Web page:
And I think that we've got far too mealy-mouthed politicians in this country telling people what they want to hear, rather than what they themselves believe.

ANDREW MARR: David Cameron has said that if it came down to you versus David Davis we would end up with two right wing candidates, and that that would be catastrophic for the party. How do you respond to that?

LIAM FOX: Well I think it's up to the Members of Parliament to decide who they think are the two best candidates, and then for the party to decide which one they want to lead the party. I think this left-right description of people is something that's rather out of date and a bit simplistic.

And I think that we need to look at a range of issues that we would want to prioritise as a government, and we need to look at the personalities that we think best would deliver victory. I think this rather gross characterisation of left and right is something that really belongs in the political past.

ANDREW MARR: We've become familiar with Liam Fox on health matters. We know Liam Fox as Party Chairman and organiser. What about Liam Fox on some of the other big issues of the day, like the economy and tax? Where would you stand on flat tax for instance?

LIAM FOX: I think the first case for the Conservative Party is to make the case for lower taxes. We've seen in Britain in recent years, taxes going up and up, we've not seen any delivery in the public services that match that. And I think if you look at examples of Britain in the past and other countries where you get lower taxes you actually can end up with higher growth in your economy and better revenues for the government as a result. The congress is true, over-taxed Britain now is starting to have growth levels way below trend.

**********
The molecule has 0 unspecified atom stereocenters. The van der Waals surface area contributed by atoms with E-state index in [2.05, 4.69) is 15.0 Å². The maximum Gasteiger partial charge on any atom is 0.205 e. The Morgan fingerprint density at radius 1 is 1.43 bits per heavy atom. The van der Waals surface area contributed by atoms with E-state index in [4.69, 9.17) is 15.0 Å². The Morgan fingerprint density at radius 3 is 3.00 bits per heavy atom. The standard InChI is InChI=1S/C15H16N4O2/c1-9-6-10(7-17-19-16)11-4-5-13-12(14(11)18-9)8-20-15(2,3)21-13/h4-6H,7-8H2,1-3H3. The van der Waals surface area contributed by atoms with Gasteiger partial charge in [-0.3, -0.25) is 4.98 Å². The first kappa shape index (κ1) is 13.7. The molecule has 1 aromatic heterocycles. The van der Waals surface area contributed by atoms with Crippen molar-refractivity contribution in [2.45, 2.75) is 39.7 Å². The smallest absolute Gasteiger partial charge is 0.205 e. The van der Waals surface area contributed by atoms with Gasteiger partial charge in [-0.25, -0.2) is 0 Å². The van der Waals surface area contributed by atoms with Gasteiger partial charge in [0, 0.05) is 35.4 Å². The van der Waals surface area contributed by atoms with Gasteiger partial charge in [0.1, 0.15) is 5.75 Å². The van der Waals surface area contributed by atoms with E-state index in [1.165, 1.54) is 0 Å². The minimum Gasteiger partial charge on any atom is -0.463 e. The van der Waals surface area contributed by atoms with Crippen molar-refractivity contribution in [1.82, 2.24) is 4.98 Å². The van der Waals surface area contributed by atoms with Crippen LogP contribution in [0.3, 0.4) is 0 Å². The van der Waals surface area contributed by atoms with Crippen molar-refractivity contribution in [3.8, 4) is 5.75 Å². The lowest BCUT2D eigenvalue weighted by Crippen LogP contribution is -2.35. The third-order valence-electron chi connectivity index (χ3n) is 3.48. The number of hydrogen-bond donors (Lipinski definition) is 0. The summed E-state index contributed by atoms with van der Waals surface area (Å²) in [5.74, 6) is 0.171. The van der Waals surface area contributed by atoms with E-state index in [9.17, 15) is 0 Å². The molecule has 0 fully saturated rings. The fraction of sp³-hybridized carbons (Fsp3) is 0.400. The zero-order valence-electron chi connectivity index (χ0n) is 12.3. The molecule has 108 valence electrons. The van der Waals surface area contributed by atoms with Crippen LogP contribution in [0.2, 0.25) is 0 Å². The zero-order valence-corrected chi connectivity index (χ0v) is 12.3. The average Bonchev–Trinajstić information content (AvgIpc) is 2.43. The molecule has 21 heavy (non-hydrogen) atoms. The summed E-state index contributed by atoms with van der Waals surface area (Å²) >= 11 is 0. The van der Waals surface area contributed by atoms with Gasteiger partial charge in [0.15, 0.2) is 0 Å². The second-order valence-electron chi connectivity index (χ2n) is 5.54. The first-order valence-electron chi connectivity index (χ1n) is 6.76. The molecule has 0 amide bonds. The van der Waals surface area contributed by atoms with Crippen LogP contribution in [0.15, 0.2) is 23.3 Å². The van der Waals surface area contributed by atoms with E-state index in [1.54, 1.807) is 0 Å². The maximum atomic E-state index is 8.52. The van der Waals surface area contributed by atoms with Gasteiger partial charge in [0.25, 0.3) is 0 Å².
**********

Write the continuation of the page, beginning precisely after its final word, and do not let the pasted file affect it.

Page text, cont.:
So I actually believe in lower taxes. Which taxes we would want to lower and in what way I think is part of a later debate. I certainly wouldn't rule out concepts such as flat tax, but I think that what we need to do is to reduce the burden on hard-working people in Britain who pay too much of their income now to a government that's getting greedier and greedier and failing to deliver the sort of economic and public sector reforms that they promised.

ANDREW MARR: And what about the Tory party itself. Do you think that the party has to reach out to all sorts of groups it's failed to get to in the past, notably I have to say, in the last General Election?

LIAM FOX: Well I think this is the point. It's not that we've failed to reach out to a wider range of voters in the past, but that we have failed to reach out to them recently. And I think that we need to set out our stall, we need to give people an optimistic view of what we want Britain to be. At the last election I think that we set out what we didn't like, what we were unsure about from the current government, but we didn't set out a positive and optimistic view. And we didn't reach out to a range of voters on a range of issues that matter to young families, to people on lower incomes - these are groups that we need once again to connect with because up to the '92 election we did just that.